To round out the top five, flock to the Eastern Seaboard and take in the disparate chunks of Maine's treasure on the Atlantic Ocean. Acadia National Park comprises 47,000 acres spread across Mount Desert Island, Schoodic Peninsula, Isle au Haut, and other small islands. The nearly 4 million annual visitors have a range of options to explore the fluctuating seasonal scenery of this soothing landscape. There are 60 miles of coastline, 33 miles of paved roads, 45 miles of carriage roads (open only to pedestrians, cyclists, and of course, horse-drawn carriages), and north of 150 miles of hiking trails. Rustic beaches and creative rock formations act like classic tourist magnets. The 300 or so species of birds, including the fastest-winged creature in the world, the peregrine falcon, leave bird watchers constantly reaching for their binoculars.
6. Yosemite National Park - 3.67 Million
California's Yosemite National Park holds a special place in the heart of all nature-appreciating Americans and is sought by families and extreme athletes alike. Brought to life in 1890, Yosemite highlights and defends one of the most striking valleys and most recognizable landscapes worldwide. Such iconic features such as El Capitan, a massive and sheer granite face that famously beckons the world's best rock climbers, and Half Dome, another impressive face for big-wall climbers, as well as challenging, hands-on, tourist-queuing hike, can be immediately spotted upon entering the real world screensaver. Cascading down these intimidating rock faces are several invigorating including one of the tallest in the country, Yosemite Falls (2,425 feet/739 meters), of which the mists of the lower portion can be felt on an up close and personal by walking a one-mile loop.
7. Yellowstone National Park - 3.29 Million
The country's first national park is a source of pride, endless backcountry exploration, and social media slide shows. Yellowstone National Park was inaugurated on March 1st, 1872, effectively preserving 2.2 million acres of priceless wilderness across parts of Wyoming, Idaho, and Montana. This historic event kickstarted the massive catalog of National Park Service units enjoyed today by us bipedal visitors, as well as the plants, animals, cultures, and historical contexts protected within their agreed-upon boundaries. Yellowstone's biggest people-pleaser has to be its geothermic features. There are over 500 geysers (i.e., nearly half of the planet's active tally), such as good ol' Old Faithful, as well some almost alien-like hot springs, including the nation's largest, Grand Prismatic Spring.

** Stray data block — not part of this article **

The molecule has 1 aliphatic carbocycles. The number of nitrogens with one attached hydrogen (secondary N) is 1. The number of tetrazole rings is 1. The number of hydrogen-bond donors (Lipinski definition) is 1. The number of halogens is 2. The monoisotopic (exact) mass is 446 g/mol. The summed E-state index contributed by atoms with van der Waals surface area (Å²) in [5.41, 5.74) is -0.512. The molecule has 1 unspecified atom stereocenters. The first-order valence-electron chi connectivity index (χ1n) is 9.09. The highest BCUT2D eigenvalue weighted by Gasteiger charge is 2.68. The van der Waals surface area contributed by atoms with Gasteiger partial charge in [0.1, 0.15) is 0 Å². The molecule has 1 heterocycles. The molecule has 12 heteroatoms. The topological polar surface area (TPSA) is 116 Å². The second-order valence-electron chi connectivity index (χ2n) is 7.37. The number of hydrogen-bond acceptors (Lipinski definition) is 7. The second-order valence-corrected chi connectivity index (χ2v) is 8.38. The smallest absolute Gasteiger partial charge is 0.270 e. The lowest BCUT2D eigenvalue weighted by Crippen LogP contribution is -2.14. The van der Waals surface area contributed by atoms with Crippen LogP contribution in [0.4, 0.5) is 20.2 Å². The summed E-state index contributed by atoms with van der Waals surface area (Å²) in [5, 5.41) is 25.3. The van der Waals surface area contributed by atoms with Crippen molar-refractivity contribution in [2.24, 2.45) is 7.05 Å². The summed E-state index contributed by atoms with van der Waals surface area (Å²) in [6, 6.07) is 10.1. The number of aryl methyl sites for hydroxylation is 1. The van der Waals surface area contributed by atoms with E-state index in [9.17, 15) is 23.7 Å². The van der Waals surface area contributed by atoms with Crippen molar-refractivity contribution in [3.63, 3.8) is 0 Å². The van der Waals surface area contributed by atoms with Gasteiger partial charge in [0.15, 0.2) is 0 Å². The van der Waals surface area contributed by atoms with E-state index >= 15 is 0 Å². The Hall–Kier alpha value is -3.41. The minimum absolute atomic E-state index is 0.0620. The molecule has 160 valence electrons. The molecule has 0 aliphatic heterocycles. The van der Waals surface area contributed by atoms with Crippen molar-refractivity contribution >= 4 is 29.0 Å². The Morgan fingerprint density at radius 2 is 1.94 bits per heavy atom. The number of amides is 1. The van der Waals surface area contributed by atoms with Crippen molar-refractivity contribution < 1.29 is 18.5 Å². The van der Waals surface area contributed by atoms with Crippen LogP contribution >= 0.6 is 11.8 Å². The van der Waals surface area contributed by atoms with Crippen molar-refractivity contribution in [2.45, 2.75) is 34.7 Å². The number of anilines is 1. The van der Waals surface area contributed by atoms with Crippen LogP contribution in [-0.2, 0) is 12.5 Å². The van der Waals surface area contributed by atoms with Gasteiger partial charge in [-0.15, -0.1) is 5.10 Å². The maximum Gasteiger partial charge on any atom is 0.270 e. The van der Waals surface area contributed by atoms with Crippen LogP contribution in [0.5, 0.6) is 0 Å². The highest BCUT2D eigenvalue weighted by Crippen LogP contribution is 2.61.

8. Joshua Tree National Park - 3.06 Million
Your inner hippie/manic-pixie-dream-girl/introspective wanderer calls you (as well as rock climbers, backpackers, budding photographers, and many others) to this famous place of beauty and counterculture. Southeastern California's Joshua Tree National Park brings together the Mojave Desert and Colorado Desert (part of the Sonoran Desert) to form an otherworldy, surprisingly biodiverse ecosystem that just over 3 million people went to inspect last year. The defiant, quirky-looking titular trees are members of the Agave family (recently changed from the Lily family after studying the DNA more closely) and are not only attractions but act as an important indicator species that helps signify the health of the park. Birds, mammals, reptiles, and insects rely on the Joshua Tree for food and shelter.
9. Cuyahoga Valley National Park - 2.91 Million
Not long ago, Cuyahoga Valley National Park might have flown under the radar for many Americans seeking a stint in nature. But in 2022, Ohioans showed up in a big way for their backyard gem. Roughly equidistant between Cleveland and Akron lies this place of reclaimed, rural nature, complete with modest infrastructure to show off the land. While it may not compete with the coastal, mountain, or canyon parks on this list in terms of striking features, it makes up for it with its bygone-era wholesomeness, verdant surroundings, and ample activities. There are hundreds of miles of bike paths and maintained hiking trails to explore, passing by and through amazing rock formations and stopping by an array of cliffside lookouts. For a more leisurely peruse of the park, visitors can ride the scenic railroad through forests and farmlands, cruise the Beaver Marsh boardwalk, or snap some pictures of the various waterfalls.
10. Glacier National Park - 2.91 Million